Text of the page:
Twelve days ago, former UFC lightweight champion Benson Henderson vaulted up a weight class and challenged a behemoth blue-chip prospect on a whim. The size difference was immense from the outset, but a funny thing happened: Henderson methodically wore down the giant then tapped him in the later rounds. David beat Goliath, and though Muhammed "King Mo" Lawal missed the opening stanzas of the fight, he caught the end -- the good part.
Afterward, in a moment of candor, Henderson told the cameras that he wasn't sure if he could win, but the physical challenge of it all was worthy enough to try and figure everything out. And in that, Lawal can agree. A former Strikeforce light heavyweight champion, Lawal will look to replicate Henderson's winning formula when he vaults up a weight class and challenges a man who's been a top-20 heavyweight for the better part of a decade, Cheick Kongo, at Bellator's upcoming Friday showcase.
Lawal, like Henderson, isn't sure how this whole "moneyweight" experiment is going to end, but again, that's not the important part.
"It feels like [an old-school openweight fight], because that's what it is, man," Lawal told MMAFighting.com. "You know, David versus Goliath. That's why I took the fight. I took the fight because I wanted to fight and challenge myself. It's fun.
"I said heavyweight or 205. They brought me a heavyweight. He's still a man, so I ain't worried."
The fight is one that effectively sprung from nowhere, and it is quintessentially Scott Coker. Bellator's new grand wizard has always had a flair for crafting the most compelling concoctions from the spare parts in his cupboard, and now Lawal -- a six-foot-nothing light heavyweight -- will meet the six-foot-four French Adonis that is Kongo.
The whole affair has a certain old-world Japanese flair to it.
Lawal is undoubtedly the better fighter at this stage of his career. He's eight years younger than Kongo and has far fewer miles on his odometer. But Lawal is also one of the smallest light heavyweights on the Bellator roster, a 205er who walks around at the 210 to 215 range and rarely cuts any significant poundage prior to weigh-in day. So to say he'll be at a massive size disadvantage... well, that would be an understatement.
But really, who cares about a detail like that when there's glory to be had?
"I don't really rehearse nothing, I don't plan nothing," Lawal said. "I just go in and go with the flow. I said I'll fight heavyweight if that's where the money is. Heavyweight, 205, or any other cut I need to make, I'll fight at it. Because we fight for money. Greatness is cool, but when you have a family and everything, you just worry about taking care of bills and fighting and winning fights. The greatness thing happens later.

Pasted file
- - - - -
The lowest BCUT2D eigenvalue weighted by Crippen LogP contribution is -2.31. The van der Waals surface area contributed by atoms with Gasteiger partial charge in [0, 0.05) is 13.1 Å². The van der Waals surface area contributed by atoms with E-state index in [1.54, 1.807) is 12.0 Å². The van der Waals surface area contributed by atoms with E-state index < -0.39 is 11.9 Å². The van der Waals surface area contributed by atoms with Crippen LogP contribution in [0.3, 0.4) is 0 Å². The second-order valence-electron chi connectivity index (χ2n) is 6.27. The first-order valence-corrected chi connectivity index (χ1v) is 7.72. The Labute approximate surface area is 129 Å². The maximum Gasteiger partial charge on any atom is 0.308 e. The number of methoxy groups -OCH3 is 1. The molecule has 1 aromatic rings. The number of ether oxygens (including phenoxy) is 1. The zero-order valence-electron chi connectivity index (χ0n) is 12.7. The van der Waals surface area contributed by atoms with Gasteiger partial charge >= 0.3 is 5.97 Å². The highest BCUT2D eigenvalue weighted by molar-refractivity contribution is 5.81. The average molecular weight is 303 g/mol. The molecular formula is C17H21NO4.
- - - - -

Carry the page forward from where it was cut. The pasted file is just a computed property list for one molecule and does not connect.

"I can be a great fighter, but then 10 years from now, people won't say nothing. It's how it is. Greatness comes later, especially when the next generation watches you or watches old footage. It's like Ali; when Ali said he was the greatest, people thought he was crazy. And then, 20 years later, we're like, you know what, he was great."
When Henderson went old-school openweight over Brandon Thatch earlier this month, he did so in the face of immense risk -- riding a career-worst two-fight losing streak and risking his viability as a contender for a Hail Mary experiment, just for funsies. Lawal doesn't quite share the same risk. He's won three of his last four Bellator fights (and really should've been four-for-four if the judges at Bellator 120 hadn't been so taken with Rampage Jackson).
Lawal has also fought at heavyweight four times before, though his last such instance was five years, and none of those matches came against someone as respected as Kongo.
Still, there's no point in living a life without occasionally throwing logic out the window and trying something just to try it.
So who's to say what will happen when Lawal and Kongo collide inside the Mohegan Sun Arena at Bellator 134? At the very least, it'll be one hell of a scene to watch.
"I don't know (how it's going to play out), I just know I'm going to win," Lawal said. "Kongo really thinks that I'm an easy fight for him and he's going to beat me -- that he's actually better than me at everything, better than me at fighting. And we'll see, man. If he thinks that, I'm going to prove him wrong and show him where it's at, because I don't believe that he's better than me at anything... besides maybe kicking. That's about it."